Grace Elvina, Marchioness Curzon of Kedleston
oil on canvas
50 7/8 in. x 36 3/8 in. (129.22 cm x 92.39 cm)
John S. Sargent
(For biographical information on John Singer Sargent, see entry under Sargent, Untitled Study of a Male Nude and Arm, 1939.7.3
John Singer Sargent's last completed painting, and one of the few portraits he consented to paint in the final decade or so of his career, was Grace Elvina, Marchioness Curzon of Kedleston
. Lady Curzon sat for him in January 1925, three months before the artist's death, during a period when his principal-in fact, almost his entire-artistic effort was dedicated to the murals decorating the rotunda and stairwell of the Museum of Fine Arts in Boston. Although he was repeatedly offered portrait commissions (many of them potentially lucrative and from celebrated personages), he refused almost all of them. He declined to paint Lady Curzon when he was first approached by her husband, who had sat for him in 1914. He relented, according to family tradition, after meeting her at a private dinner party arranged by their mutual friend (and Sargent's eventual biographer) Evan Charteris. Sargent's only condition in agreeing to the commission was that Curzon, who had been extremely critical of other portraits of his wife, be barred from seeing the portrait until it was finished. Sargent's effort was quite successful, apparently moving Curzon to tears: "But it is ideal," Lady Curzon remembers him saying, "I could not wish for anything better."
Lady Curzon (1879-1958), who was about forty-five when Sargent painted her, was born Grace Elvina Hinds, daughter of Lucy Triglia and Joseph Monroe Hinds, a career diplomat. During Hinds's term as United States Minister to Argentina, Grace met and married Alfred Duggan, a wealthy Anglo-Argentine with vast landholdings in South America. After Duggan's death in 1915, she moved to London with her three children. Shortly thereafter, she met Lord Curzon, a brilliant politician who in the course of his career would serve as Secretary of State for Foreign Affairs, Viceroy of India, Minister for Foreign Affairs, and leader of the House of Lords, as well as president of the Royal Geographical Society. They married in 1917. The marriage was not a success, however, and at Lady Curzon's request, the couple lived apart for much of the period before Lord Curzon's death in 1925.
Sargent painted Lady Curzon in his Tite Street studio. She wears an elegant gown of silvery-white silk, with a transparent stole draped loosely around her. A triple rope of pearls and drop earrings continue the pale tonalities of her attire, to which the purple sash and star of the Grand Cross of the British Empire provides a dynamic contrast. She is seated on a small settee upholstered in a delicate patterned fabric, the gilt arms and pastel tones of which underscore the opulence and femininity of many of Sargent's famous portraits of the Edwardian age. But unlike portraits such as Mrs. Carl Meyer and Her Children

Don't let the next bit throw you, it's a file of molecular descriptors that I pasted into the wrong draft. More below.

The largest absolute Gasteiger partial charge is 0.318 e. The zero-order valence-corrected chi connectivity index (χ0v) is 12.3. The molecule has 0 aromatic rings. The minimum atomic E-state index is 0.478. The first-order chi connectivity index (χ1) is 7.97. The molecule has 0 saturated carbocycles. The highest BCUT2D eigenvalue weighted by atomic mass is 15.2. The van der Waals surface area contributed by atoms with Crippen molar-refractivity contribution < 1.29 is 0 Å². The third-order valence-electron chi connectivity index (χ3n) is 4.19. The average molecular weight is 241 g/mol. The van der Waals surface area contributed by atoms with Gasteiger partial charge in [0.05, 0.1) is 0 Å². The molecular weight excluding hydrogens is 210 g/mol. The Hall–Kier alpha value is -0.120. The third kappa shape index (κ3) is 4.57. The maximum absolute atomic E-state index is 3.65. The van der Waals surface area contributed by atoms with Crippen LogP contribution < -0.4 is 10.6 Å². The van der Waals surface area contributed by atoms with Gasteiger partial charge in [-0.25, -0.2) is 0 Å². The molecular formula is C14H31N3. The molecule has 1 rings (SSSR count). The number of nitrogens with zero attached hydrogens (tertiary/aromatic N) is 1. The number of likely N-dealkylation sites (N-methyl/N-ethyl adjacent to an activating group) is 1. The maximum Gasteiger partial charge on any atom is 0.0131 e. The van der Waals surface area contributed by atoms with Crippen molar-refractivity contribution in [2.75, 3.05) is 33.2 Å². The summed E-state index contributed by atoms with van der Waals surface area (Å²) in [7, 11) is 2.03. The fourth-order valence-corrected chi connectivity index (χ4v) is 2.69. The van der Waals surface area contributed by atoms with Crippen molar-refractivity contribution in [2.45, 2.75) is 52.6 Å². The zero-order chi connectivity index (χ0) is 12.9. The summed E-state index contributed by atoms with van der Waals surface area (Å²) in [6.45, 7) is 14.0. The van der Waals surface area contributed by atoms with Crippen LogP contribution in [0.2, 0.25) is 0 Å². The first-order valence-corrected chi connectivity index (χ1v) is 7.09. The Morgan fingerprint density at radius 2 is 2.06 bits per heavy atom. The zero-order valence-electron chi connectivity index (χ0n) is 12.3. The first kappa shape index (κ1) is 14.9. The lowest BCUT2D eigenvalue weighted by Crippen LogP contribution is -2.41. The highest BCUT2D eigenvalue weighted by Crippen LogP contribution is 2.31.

(1896, private collection), here Sargent does not rely on dramatic foreshortening or swooping perspective to animate the composition; rather he chooses a more subtle arrangement. Lady Curzon perches at the edge of the sofa, which has been turned away from the picture plane; she then twists back slightly to address the viewer. Sargent experimented with this pose in several sketches for the portrait (1925, Museum of Art, Rhode Island School of Design, Providence). In one of these, Lady Curzon's head is thrown back, her arms akimbo, in an attitude that is both flamboyant and haughty. The final pose is more restrained, yet more expressive. While not minimizing his sitter's elegance and luxurious beauty, Sargent focuses on Lady Curzon's face and hands. As she fingers her pearls, her lips pressed tight and her eyes opened wide, Lady Curzon reveals an eloquent tension and lingering sadness.
Donelson F. Hoopes. "Sargent's Portrait of the Marchioness Curzon of Kedleston." The Currier Gallery of Art Bulletin
, April-June 1970, pp. 11-21.
1925 Royal Academy of Arts, London, England, "The Exhibition of the Royal Academy of Arts 1925, The One Hundred and Fifty-Seventh." May 4 - Aug. 8.
1956 Rhode Island School of Design Museum of Art, Providence, RI, "19th Century French Pictures Exhibition." Sept. 9 - Oct. 3.
1972 Currier Gallery of Art, Manchester, NH, "Buried Treasure." Jan. 15 - Feb. 20.
1974 Currier Gallery of Art, Manchester, NH, "American Art Since 1914." June 15 - Sept. 8.
1977 Currier Gallery of Art, Manchester, NH, "Out for an Airing." June 18 - Sept. 11.
1986 Bowdoin College Museum of Art, Brunswick, ME, "Masterpieces from the Currier Gallery of Art." Sept. 11 - Nov. 2.
1995-1997 "American Art from the Currier Gallery of Art." Organized by the Currier Gallery of Art and the American Federation of Arts. Traveled to: Orlando Museum of Art, Orlando, FL, Dec. 3, 1995 - Jan. 28, 1996; Society of the Four Arts, Palm Beach, FL, Mar. 15 - Apr. 7, 1996; Art Museum of Western Virginia, Roanoke, VA, Aug. 10 - Oct. 13, 1996; The Dixon Gallery and Gardens, Memphis, TN, Feb. 2 - Mar. 30, 1997; Frye Art Museum, Seattle, WA, Apr. 25 - June 22, 1997; Currier Gallery of Art, Manchester, NH, July 18 - Sept. 8, 1997, cat. no. 29.
2019 Currier Museum of Art, Manchester, NH, "The Figure Transformed" April 2019 - Jan. 2020
Commissioned by Marquis of Curzon
Howard Young Galleries, New York, NY
Purchased by Currier Gallery of Art, 1936